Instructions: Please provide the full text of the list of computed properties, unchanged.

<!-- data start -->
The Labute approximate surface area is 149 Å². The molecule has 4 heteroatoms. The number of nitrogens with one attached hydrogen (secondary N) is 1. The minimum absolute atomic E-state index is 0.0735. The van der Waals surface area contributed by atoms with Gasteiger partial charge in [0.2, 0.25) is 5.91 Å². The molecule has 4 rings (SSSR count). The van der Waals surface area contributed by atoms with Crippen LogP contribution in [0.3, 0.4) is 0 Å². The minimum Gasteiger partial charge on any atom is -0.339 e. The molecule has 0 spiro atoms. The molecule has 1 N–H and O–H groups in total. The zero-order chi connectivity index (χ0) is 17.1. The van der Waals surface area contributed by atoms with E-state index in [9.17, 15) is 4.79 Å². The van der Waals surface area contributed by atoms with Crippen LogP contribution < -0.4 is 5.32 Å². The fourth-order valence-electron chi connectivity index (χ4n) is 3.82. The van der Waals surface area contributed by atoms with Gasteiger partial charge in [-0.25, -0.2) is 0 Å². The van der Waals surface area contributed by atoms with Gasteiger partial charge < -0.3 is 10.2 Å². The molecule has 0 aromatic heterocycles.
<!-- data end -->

The Labute approximate surface area is 149 Å². The molecule has 4 heteroatoms. The number of nitrogens with one attached hydrogen (secondary N) is 1. The minimum absolute atomic E-state index is 0.0735. The van der Waals surface area contributed by atoms with Gasteiger partial charge in [0.2, 0.25) is 5.91 Å². The molecule has 4 rings (SSSR count). The van der Waals surface area contributed by atoms with Crippen LogP contribution in [0.3, 0.4) is 0 Å². The minimum Gasteiger partial charge on any atom is -0.339 e. The molecule has 0 spiro atoms. The molecule has 1 N–H and O–H groups in total. The zero-order chi connectivity index (χ0) is 17.1. The van der Waals surface area contributed by atoms with E-state index in [9.17, 15) is 4.79 Å². The van der Waals surface area contributed by atoms with Crippen LogP contribution < -0.4 is 5.32 Å². The fourth-order valence-electron chi connectivity index (χ4n) is 3.82. The van der Waals surface area contributed by atoms with Gasteiger partial charge in [-0.25, -0.2) is 0 Å². The van der Waals surface area contributed by atoms with Gasteiger partial charge < -0.3 is 10.2 Å². The molecule has 0 aromatic heterocycles.